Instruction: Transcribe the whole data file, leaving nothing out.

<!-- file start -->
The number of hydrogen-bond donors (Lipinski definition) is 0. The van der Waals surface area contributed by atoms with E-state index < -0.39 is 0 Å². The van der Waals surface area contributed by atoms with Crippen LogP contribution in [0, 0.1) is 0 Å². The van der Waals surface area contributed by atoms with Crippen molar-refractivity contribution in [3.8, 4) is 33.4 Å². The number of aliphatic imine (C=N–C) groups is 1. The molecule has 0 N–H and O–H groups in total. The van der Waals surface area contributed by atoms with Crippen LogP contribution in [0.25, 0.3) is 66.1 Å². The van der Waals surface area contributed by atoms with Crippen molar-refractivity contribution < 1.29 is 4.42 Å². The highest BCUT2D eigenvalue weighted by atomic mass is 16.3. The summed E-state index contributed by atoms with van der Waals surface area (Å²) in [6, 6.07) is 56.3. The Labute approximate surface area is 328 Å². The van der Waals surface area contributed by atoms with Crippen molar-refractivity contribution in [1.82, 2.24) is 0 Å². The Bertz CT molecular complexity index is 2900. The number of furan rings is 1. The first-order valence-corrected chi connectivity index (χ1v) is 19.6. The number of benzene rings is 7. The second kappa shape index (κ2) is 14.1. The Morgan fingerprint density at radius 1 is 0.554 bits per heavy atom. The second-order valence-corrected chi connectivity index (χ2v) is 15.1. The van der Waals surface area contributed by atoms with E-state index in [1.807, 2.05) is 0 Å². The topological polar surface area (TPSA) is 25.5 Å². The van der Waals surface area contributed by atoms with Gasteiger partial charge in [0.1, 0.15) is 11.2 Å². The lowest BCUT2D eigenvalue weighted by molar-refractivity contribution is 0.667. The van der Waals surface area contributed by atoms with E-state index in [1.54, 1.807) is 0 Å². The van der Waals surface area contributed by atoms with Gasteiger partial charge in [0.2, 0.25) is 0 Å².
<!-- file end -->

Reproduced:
The number of hydrogen-bond donors (Lipinski definition) is 0. The van der Waals surface area contributed by atoms with E-state index < -0.39 is 0 Å². The van der Waals surface area contributed by atoms with Crippen LogP contribution in [0, 0.1) is 0 Å². The van der Waals surface area contributed by atoms with Crippen molar-refractivity contribution in [3.8, 4) is 33.4 Å². The number of aliphatic imine (C=N–C) groups is 1. The molecule has 0 N–H and O–H groups in total. The van der Waals surface area contributed by atoms with Crippen LogP contribution in [0.25, 0.3) is 66.1 Å². The van der Waals surface area contributed by atoms with Crippen molar-refractivity contribution < 1.29 is 4.42 Å². The highest BCUT2D eigenvalue weighted by atomic mass is 16.3. The summed E-state index contributed by atoms with van der Waals surface area (Å²) in [6, 6.07) is 56.3. The Labute approximate surface area is 328 Å². The van der Waals surface area contributed by atoms with Crippen molar-refractivity contribution in [1.82, 2.24) is 0 Å². The Bertz CT molecular complexity index is 2900. The number of furan rings is 1. The first-order valence-corrected chi connectivity index (χ1v) is 19.6. The number of benzene rings is 7. The second kappa shape index (κ2) is 14.1. The Morgan fingerprint density at radius 1 is 0.554 bits per heavy atom. The second-order valence-corrected chi connectivity index (χ2v) is 15.1. The van der Waals surface area contributed by atoms with E-state index in [1.807, 2.05) is 0 Å². The topological polar surface area (TPSA) is 25.5 Å². The van der Waals surface area contributed by atoms with Gasteiger partial charge in [0.1, 0.15) is 11.2 Å². The lowest BCUT2D eigenvalue weighted by molar-refractivity contribution is 0.667. The van der Waals surface area contributed by atoms with E-state index in [1.54, 1.807) is 0 Å². The van der Waals surface area contributed by atoms with Gasteiger partial charge in [0.2, 0.25) is 0 Å².